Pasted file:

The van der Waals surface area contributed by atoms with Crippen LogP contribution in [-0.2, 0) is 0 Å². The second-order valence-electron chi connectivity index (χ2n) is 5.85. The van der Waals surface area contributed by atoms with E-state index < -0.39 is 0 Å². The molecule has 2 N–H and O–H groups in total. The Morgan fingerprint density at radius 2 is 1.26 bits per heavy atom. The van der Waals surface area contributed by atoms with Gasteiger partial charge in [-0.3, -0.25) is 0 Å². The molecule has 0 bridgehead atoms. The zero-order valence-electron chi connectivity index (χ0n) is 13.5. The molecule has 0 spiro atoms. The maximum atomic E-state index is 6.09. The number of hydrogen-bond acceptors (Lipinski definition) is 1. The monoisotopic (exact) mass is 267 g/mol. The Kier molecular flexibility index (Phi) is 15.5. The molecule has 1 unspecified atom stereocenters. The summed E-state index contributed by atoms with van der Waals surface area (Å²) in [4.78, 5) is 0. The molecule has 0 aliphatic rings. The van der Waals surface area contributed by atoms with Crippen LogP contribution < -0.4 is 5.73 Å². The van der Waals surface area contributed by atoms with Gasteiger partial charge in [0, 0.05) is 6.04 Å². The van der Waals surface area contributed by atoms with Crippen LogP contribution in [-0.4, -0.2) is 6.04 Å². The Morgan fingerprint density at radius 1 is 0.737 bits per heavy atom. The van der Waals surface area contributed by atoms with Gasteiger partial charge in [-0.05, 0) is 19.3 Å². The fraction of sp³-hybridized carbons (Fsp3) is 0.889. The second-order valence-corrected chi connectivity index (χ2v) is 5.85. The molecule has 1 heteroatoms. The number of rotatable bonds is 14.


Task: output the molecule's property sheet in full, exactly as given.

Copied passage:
The van der Waals surface area contributed by atoms with Crippen LogP contribution in [-0.2, 0) is 0 Å². The second-order valence-electron chi connectivity index (χ2n) is 5.85. The van der Waals surface area contributed by atoms with E-state index < -0.39 is 0 Å². The molecule has 2 N–H and O–H groups in total. The Morgan fingerprint density at radius 2 is 1.26 bits per heavy atom. The van der Waals surface area contributed by atoms with Gasteiger partial charge in [-0.3, -0.25) is 0 Å². The molecule has 0 bridgehead atoms. The zero-order valence-electron chi connectivity index (χ0n) is 13.5. The molecule has 0 spiro atoms. The maximum atomic E-state index is 6.09. The number of hydrogen-bond acceptors (Lipinski definition) is 1. The monoisotopic (exact) mass is 267 g/mol. The Kier molecular flexibility index (Phi) is 15.5. The molecule has 1 unspecified atom stereocenters. The summed E-state index contributed by atoms with van der Waals surface area (Å²) in [4.78, 5) is 0. The molecule has 0 aliphatic rings. The van der Waals surface area contributed by atoms with Crippen LogP contribution < -0.4 is 5.73 Å². The van der Waals surface area contributed by atoms with Gasteiger partial charge in [0, 0.05) is 6.04 Å². The van der Waals surface area contributed by atoms with Crippen LogP contribution in [-0.4, -0.2) is 6.04 Å². The Morgan fingerprint density at radius 1 is 0.737 bits per heavy atom. The van der Waals surface area contributed by atoms with Gasteiger partial charge in [-0.05, 0) is 19.3 Å². The fraction of sp³-hybridized carbons (Fsp3) is 0.889. The second-order valence-corrected chi connectivity index (χ2v) is 5.85. The molecule has 1 heteroatoms. The number of rotatable bonds is 14.